Let me be clear that, personally, I think it’s the right decision to try these draconian measures, although it will have a massive impact on my lifestyle. But I’m unsure about the way the photos are being used to justify government policy.

Let’s take the one at the top*, widely used as an example of poor UK public behaviour on Sunday. It appears to show an overcrowded park. But look a little more closely and the photo reveals something very strange: it must be the best-lit path in London. The lamp-posts are amazingly close together.

Of course that’s not the case. This photo has been taken with a decent-sized telephoto lens, which not only brings the subjects closer but also foreshortens the gaps between the people. There’s at least 50m between the lamp-posts. Look again and you’ll see that, by and large, there are only a couple of groups in each 50m stretch. Some of those groups are families or couples, of course, but that’s OK. These people are probably socially-distancing not too badly.

Here’s another one:

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Photo: Getty Images

Once again this is being presented as “crowded” when a closer look shows that, thanks to the telephoto lens, the public appear far closer to each other than they really are. You can actually see many people trying to ‘socially distance’.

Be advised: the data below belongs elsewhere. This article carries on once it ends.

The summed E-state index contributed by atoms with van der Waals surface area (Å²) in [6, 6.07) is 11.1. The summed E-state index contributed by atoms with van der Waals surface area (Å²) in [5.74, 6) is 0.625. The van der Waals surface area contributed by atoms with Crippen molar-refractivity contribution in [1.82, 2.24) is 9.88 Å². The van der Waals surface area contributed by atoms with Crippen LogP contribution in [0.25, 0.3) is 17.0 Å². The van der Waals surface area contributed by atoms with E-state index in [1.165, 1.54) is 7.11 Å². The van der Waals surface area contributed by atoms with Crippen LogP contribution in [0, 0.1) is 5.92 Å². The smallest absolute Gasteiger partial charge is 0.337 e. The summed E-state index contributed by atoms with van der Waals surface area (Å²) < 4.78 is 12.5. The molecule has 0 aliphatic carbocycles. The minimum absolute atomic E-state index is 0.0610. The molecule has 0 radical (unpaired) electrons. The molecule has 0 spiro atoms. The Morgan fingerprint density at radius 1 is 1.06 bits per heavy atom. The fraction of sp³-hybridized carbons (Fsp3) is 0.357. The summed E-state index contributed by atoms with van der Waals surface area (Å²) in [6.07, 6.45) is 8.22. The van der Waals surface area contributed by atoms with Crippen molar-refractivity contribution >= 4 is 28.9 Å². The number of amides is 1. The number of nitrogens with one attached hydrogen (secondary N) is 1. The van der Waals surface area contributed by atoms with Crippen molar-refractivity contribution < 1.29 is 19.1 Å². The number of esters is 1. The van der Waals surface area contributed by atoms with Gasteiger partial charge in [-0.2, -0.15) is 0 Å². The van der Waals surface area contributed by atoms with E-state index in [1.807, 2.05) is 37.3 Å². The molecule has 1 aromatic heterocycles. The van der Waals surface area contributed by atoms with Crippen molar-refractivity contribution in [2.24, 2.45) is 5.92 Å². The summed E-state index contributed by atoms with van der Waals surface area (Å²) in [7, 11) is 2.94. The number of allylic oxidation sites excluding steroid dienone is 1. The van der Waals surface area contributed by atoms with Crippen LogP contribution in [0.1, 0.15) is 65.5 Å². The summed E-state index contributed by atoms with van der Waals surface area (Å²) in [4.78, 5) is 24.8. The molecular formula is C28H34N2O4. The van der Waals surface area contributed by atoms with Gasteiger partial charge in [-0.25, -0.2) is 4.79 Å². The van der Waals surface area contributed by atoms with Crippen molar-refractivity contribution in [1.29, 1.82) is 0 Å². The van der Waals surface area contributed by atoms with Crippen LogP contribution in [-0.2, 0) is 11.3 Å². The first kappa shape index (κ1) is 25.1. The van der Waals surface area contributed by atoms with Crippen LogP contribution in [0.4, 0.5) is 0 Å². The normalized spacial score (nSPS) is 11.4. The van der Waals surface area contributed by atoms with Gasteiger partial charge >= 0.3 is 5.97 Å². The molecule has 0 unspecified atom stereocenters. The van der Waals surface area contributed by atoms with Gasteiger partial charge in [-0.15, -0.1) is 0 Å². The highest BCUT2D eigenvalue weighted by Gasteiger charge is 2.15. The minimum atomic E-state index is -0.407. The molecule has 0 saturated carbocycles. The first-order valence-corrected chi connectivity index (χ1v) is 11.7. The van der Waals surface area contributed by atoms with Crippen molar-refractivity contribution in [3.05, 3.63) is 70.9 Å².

Another picture, from two days earlier, seems to show a crowded street at the end of the school day:

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Photo: BBC News

This time, you can actually count the groups in the picture – four. On the extreme left is a couple, presumably with a child hidden behind the turquoise carrier bag; then there’s the family of four with the girls wearing pink and purple coats; then there’s a woman on her own; and finally what appears to be a father with two boys. There’s a huge distance between each group.

On the other hand this is both madness and inexcusable: hillwalkers in Snowdonia on Sunday.

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Photo: Daily Post

It’s clearly not been distorted by a telephoto lens. (That said, the group appears  to consist entirely of young males, and there might be more to the scene than meets the eye.)

Finally, here’s a photo taken on the very same day that the lockdown was announced:

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Photo: Getty Images

For those living on the planet Mars, that’s former Scottish First Minister Alex Salmond, ‘forearm-bumping’ with his lawyer after being aquitted of sexual assault charges.

Nobody in the media made any reference to the improper greeting. Do you reckon that’s what’s meant by ‘social distancing’, or are these men perhaps too powerful to catch COVID-19?

None of this is the photographer’s fault, of course. Agencies like Getty, Alamy and Reuters simply upload photos of parks, etc., tagged #crowds, #parks, #coronavirus and so on and let the media make their own choices.

This time, shoot the messenger.

 

*Note to Getty Images et al. I recognise that these photos are your copyright, but they’re being used for legitimate academic study of photography and I make no money from their inclusion. Please regard their use as good advertising for your services, but if there any problems, let me know.